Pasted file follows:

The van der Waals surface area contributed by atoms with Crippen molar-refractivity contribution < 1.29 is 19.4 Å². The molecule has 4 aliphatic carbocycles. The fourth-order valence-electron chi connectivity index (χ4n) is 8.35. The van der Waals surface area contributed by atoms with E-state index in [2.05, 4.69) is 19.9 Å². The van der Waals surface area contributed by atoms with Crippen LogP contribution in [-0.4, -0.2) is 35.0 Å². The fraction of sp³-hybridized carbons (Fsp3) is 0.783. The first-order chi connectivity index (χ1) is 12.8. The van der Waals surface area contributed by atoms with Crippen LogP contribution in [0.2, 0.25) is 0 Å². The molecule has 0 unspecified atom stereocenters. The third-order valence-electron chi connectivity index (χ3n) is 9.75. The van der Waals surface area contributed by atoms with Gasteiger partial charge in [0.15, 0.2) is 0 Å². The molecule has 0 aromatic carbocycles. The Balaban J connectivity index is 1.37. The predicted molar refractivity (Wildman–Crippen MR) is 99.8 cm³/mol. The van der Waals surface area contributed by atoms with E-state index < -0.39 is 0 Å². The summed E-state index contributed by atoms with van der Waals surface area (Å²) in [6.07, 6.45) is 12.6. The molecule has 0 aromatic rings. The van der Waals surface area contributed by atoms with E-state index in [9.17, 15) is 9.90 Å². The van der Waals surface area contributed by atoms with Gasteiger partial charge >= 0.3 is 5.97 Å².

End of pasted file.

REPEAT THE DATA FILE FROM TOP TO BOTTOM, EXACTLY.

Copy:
The van der Waals surface area contributed by atoms with Crippen molar-refractivity contribution < 1.29 is 19.4 Å². The molecule has 4 aliphatic carbocycles. The fourth-order valence-electron chi connectivity index (χ4n) is 8.35. The van der Waals surface area contributed by atoms with E-state index in [2.05, 4.69) is 19.9 Å². The van der Waals surface area contributed by atoms with Crippen LogP contribution in [-0.4, -0.2) is 35.0 Å². The fraction of sp³-hybridized carbons (Fsp3) is 0.783. The first-order chi connectivity index (χ1) is 12.8. The van der Waals surface area contributed by atoms with Crippen LogP contribution in [0.2, 0.25) is 0 Å². The molecule has 0 unspecified atom stereocenters. The third-order valence-electron chi connectivity index (χ3n) is 9.75. The van der Waals surface area contributed by atoms with Gasteiger partial charge in [0.15, 0.2) is 0 Å². The molecule has 0 aromatic carbocycles. The Balaban J connectivity index is 1.37. The predicted molar refractivity (Wildman–Crippen MR) is 99.8 cm³/mol. The van der Waals surface area contributed by atoms with E-state index < -0.39 is 0 Å². The summed E-state index contributed by atoms with van der Waals surface area (Å²) in [6.07, 6.45) is 12.6. The molecule has 0 aromatic rings. The van der Waals surface area contributed by atoms with E-state index in [9.17, 15) is 9.90 Å². The van der Waals surface area contributed by atoms with Gasteiger partial charge >= 0.3 is 5.97 Å².